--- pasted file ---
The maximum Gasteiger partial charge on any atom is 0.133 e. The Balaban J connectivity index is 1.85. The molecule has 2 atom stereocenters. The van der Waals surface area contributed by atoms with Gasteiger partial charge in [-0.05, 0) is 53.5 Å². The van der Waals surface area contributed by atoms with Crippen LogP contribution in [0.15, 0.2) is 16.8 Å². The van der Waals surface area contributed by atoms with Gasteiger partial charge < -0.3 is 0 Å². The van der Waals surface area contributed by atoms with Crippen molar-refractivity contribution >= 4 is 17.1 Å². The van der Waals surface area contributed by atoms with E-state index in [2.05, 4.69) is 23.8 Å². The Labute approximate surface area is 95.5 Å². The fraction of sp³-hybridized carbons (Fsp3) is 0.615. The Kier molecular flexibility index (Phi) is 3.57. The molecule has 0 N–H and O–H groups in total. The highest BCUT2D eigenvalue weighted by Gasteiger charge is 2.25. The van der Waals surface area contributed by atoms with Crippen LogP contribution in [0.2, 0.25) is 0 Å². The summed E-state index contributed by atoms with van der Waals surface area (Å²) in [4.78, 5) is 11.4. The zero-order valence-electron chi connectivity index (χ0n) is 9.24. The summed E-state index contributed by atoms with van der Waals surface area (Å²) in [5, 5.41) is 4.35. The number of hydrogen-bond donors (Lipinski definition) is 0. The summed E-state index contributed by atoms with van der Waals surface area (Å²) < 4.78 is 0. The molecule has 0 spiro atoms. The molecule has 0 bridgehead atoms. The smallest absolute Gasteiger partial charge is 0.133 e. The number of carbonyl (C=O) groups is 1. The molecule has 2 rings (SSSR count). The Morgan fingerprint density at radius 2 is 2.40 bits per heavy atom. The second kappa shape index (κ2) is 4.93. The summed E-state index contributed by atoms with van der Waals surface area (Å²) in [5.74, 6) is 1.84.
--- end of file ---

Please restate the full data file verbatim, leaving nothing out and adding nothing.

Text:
The maximum Gasteiger partial charge on any atom is 0.133 e. The Balaban J connectivity index is 1.85. The molecule has 2 atom stereocenters. The van der Waals surface area contributed by atoms with Gasteiger partial charge in [-0.05, 0) is 53.5 Å². The van der Waals surface area contributed by atoms with Crippen LogP contribution in [0.15, 0.2) is 16.8 Å². The van der Waals surface area contributed by atoms with Gasteiger partial charge < -0.3 is 0 Å². The van der Waals surface area contributed by atoms with Crippen molar-refractivity contribution >= 4 is 17.1 Å². The van der Waals surface area contributed by atoms with E-state index in [2.05, 4.69) is 23.8 Å². The Labute approximate surface area is 95.5 Å². The fraction of sp³-hybridized carbons (Fsp3) is 0.615. The Kier molecular flexibility index (Phi) is 3.57. The molecule has 0 N–H and O–H groups in total. The highest BCUT2D eigenvalue weighted by Gasteiger charge is 2.25. The van der Waals surface area contributed by atoms with Crippen LogP contribution in [0.2, 0.25) is 0 Å². The summed E-state index contributed by atoms with van der Waals surface area (Å²) in [4.78, 5) is 11.4. The zero-order valence-electron chi connectivity index (χ0n) is 9.24. The summed E-state index contributed by atoms with van der Waals surface area (Å²) in [5, 5.41) is 4.35. The number of hydrogen-bond donors (Lipinski definition) is 0. The summed E-state index contributed by atoms with van der Waals surface area (Å²) < 4.78 is 0. The molecule has 0 spiro atoms. The molecule has 0 bridgehead atoms. The smallest absolute Gasteiger partial charge is 0.133 e. The number of carbonyl (C=O) groups is 1. The molecule has 2 rings (SSSR count). The Morgan fingerprint density at radius 2 is 2.40 bits per heavy atom. The second kappa shape index (κ2) is 4.93. The summed E-state index contributed by atoms with van der Waals surface area (Å²) in [5.74, 6) is 1.84.